However, Jesus tells us not to be surprised when after witnessing to our Catholic faith at work or at school or where we live, we are at times not welcomed or listened to. If people reject us or ridicule us, we need to not let this get to us, we need to shake that dust from our feet and continue on preaching and living Christ’s message of repentance.

All this is just what the Apostles did that first time they left the comfort of Christ’s presence and brought the message into the world beyond. And in doing so, the Gospel concludes they drove out many demons, and they anointed with oil many who were sick, and cured them.

If we heed Christ’s summons, we also will drive many evils out of our society, and anoint with the oil of the Holy Spirit many who are spiritually sick and cure them. And these people will come to know Christ, and find comfort as we do in the Faith; and they in turn we also be summoned and called by Jesus, to go out and together preach repentance to all who are in need of salvation.

14th Sunday Ordinary Time B July 9, 2006

Sunday, July 9th, 2006

A missionary priest preached at all the Masses this weekend, so I gave no homily this week!

13th Sun. OT B 7-2-06 “Recipe for True Christianity”

Sunday, July 2nd, 2006

Homily — 13th Sunday OT B July 2, 2006If I but touch His clothes, I shall be healed.

One of the most popular channels on Cable TV, as is evident in the many books and other products sold at stores from it, is the Cooking Channel.

We probably all know people who watch this channel for hours, learning tips and recipes from the celebrity chefs. (And given the junk and immorality that’s on other cable and non-cable channels, I guess that’s not a bad thing.)

The great appeal of the Cooking Channel is that it tells you how to make food that is appetizing, and the ingredients one needs to keep a meal from tasting bland and uninspiring.

In this Sunday’s Gospel, we are presented with an old woman, who touches Jesus’ cloak and is healed, through her faith; and a young woman who is touched by Jesus and is raised to life, through her father’s faith.

And in both miracles, we are given the Recipe, the 2000 year old, time tested Recipe, for cooking up True Christianity.

The two main ingredients, found in both miracles, found in all batches of True Christianity ever served up and eaten, are the Human Touch of Christ and Divine Faith in Him.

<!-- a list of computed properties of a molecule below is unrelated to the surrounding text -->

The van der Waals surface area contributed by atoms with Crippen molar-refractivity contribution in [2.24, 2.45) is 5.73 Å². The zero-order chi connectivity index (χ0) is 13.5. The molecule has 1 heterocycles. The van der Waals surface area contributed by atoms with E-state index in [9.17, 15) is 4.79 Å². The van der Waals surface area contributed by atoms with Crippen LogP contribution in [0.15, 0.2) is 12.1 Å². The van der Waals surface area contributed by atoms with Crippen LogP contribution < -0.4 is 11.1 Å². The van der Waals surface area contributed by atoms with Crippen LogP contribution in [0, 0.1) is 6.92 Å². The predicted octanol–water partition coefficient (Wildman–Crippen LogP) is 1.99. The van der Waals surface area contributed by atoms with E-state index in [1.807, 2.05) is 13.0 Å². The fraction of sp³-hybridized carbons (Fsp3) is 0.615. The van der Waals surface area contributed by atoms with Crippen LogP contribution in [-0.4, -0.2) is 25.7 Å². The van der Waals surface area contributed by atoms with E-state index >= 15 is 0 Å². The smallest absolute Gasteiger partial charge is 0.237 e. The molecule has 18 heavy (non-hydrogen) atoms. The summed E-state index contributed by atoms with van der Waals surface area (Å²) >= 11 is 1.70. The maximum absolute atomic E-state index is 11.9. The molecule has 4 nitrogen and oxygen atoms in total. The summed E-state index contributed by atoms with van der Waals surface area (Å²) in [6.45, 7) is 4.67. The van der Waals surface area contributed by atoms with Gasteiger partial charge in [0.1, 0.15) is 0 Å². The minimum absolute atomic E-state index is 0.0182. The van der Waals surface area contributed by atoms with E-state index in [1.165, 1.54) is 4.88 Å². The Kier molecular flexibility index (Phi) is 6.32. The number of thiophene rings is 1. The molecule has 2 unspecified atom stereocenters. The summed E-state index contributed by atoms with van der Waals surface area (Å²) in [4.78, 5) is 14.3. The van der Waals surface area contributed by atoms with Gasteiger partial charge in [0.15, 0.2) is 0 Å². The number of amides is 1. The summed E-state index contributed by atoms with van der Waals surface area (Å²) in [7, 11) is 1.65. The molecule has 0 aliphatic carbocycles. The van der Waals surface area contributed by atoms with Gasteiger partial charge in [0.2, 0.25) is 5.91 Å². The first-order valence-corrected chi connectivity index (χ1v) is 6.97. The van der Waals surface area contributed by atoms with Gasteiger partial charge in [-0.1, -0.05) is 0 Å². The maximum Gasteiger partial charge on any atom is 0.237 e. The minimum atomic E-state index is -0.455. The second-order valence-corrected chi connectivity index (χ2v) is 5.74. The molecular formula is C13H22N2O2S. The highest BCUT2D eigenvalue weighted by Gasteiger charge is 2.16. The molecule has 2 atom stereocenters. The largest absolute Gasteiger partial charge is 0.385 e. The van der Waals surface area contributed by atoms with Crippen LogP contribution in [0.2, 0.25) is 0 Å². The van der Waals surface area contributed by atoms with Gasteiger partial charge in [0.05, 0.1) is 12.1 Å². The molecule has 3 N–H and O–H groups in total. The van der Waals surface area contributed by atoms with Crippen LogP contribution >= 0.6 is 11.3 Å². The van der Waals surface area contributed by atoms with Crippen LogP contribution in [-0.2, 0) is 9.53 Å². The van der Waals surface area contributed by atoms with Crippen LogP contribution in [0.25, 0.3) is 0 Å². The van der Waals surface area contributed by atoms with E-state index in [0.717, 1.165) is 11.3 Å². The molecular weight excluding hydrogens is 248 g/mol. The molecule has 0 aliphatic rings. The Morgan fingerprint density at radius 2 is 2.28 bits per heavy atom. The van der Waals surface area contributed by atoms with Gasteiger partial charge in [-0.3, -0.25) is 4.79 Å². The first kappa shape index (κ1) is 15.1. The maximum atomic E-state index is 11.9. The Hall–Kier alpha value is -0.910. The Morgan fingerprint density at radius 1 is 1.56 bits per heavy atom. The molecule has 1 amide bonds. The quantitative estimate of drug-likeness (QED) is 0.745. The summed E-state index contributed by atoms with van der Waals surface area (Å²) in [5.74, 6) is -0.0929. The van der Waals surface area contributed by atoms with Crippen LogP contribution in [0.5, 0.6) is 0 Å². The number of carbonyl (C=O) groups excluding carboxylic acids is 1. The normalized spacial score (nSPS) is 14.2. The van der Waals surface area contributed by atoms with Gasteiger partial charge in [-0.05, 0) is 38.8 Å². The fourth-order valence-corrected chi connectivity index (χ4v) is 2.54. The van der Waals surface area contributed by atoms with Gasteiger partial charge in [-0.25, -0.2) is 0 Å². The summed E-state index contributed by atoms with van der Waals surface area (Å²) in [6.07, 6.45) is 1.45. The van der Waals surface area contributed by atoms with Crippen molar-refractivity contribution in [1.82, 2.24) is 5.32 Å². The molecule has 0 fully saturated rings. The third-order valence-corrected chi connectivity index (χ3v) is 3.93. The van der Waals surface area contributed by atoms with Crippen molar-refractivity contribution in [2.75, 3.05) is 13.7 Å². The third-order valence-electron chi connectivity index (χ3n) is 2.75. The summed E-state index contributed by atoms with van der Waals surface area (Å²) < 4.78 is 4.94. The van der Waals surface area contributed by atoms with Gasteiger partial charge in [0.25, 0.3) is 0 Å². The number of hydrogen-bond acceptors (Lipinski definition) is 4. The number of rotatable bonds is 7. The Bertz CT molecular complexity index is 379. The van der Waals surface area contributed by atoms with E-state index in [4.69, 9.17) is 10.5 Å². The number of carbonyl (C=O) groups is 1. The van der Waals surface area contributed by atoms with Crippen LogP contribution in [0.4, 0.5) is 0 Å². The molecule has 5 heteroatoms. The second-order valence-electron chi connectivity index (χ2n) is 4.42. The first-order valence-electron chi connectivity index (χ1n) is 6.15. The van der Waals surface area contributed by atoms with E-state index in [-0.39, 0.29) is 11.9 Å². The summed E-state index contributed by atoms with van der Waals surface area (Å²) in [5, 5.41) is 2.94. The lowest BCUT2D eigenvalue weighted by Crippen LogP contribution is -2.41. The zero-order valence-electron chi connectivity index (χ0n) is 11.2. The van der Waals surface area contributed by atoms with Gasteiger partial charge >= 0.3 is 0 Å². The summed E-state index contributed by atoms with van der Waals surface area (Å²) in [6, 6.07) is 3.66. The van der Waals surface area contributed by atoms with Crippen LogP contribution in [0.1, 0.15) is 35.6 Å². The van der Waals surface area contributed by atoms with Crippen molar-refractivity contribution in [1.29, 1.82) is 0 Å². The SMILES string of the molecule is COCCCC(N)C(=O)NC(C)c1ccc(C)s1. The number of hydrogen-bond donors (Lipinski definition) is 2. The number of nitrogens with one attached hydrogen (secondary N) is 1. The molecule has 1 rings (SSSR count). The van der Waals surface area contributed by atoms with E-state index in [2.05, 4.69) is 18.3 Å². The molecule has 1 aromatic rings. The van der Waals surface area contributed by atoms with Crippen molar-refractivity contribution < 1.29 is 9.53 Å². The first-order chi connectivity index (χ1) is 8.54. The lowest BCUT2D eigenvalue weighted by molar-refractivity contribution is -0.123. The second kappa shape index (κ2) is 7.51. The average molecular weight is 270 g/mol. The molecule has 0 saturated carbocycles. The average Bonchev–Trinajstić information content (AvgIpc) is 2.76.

Without both those two ingredients of Human Touch and Divine Faith present, Christianity is bland and uninspiring.

But put both those two ingredients together, and you have the best religion the world has ever been served.

So let’s look closely at the two ingredients of this great recipe.

Both miracles involve Human Touch, physical contact with the humanity of Jesus. The old woman touched Jesus’ cloak, Jesus touched the girl’s hand and spoke to her.

Almost all of Christ’s healings were done with Him physically present before the person. The person heard his voice and/or felt His touch upon him and were healed, or delivered or brought to life.

And we as Catholics believe that in the Seven Sacraments, Jesus still touches us in a human, tangible way.

It is Christ’s hand that pours water over us in Baptism and says the words “I baptize you”. It is Jesus who anoints us with oil, sealing us with the Gift of the Holy Spirit in Confirmation; Jesus who takes Bread and Wine in His Hands and transforms them into His Body and Blood and His Hands that give us this Holy Communion. It is Jesus that we confess our sins to and are absolved by in Confession.

It is Jesus’ hands that anoint the sick and dying; It is also Jesus who lays His hands on the head of a man and turns Him into an ordained priest. Finally, it is the spousal love of Christ for His Bride, the Church, that makes married couples not two but one flesh until death in the sacrament of marriage.